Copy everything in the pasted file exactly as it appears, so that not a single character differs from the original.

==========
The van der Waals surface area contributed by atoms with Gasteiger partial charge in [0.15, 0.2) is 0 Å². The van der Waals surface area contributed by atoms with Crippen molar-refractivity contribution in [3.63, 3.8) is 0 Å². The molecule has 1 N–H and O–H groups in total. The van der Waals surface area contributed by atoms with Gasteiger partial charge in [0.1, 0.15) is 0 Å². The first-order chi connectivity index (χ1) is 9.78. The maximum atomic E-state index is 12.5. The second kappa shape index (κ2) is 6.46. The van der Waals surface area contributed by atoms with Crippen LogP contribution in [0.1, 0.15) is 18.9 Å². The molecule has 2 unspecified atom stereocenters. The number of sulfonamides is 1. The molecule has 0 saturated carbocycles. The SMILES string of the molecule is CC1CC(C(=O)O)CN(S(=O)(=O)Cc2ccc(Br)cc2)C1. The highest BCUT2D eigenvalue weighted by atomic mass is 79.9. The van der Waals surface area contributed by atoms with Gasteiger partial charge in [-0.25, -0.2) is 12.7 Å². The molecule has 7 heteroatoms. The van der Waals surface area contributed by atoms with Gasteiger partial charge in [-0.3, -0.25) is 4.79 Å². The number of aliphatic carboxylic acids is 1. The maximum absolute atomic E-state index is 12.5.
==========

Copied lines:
The van der Waals surface area contributed by atoms with Gasteiger partial charge in [0.15, 0.2) is 0 Å². The van der Waals surface area contributed by atoms with Crippen molar-refractivity contribution in [3.63, 3.8) is 0 Å². The molecule has 1 N–H and O–H groups in total. The van der Waals surface area contributed by atoms with Gasteiger partial charge in [0.1, 0.15) is 0 Å². The first-order chi connectivity index (χ1) is 9.78. The maximum atomic E-state index is 12.5. The second kappa shape index (κ2) is 6.46. The van der Waals surface area contributed by atoms with Crippen LogP contribution in [0.1, 0.15) is 18.9 Å². The molecule has 2 unspecified atom stereocenters. The number of sulfonamides is 1. The molecule has 0 saturated carbocycles. The SMILES string of the molecule is CC1CC(C(=O)O)CN(S(=O)(=O)Cc2ccc(Br)cc2)C1. The highest BCUT2D eigenvalue weighted by atomic mass is 79.9. The van der Waals surface area contributed by atoms with Gasteiger partial charge in [-0.25, -0.2) is 12.7 Å². The molecule has 7 heteroatoms. The van der Waals surface area contributed by atoms with Gasteiger partial charge in [-0.3, -0.25) is 4.79 Å². The number of aliphatic carboxylic acids is 1. The maximum absolute atomic E-state index is 12.5.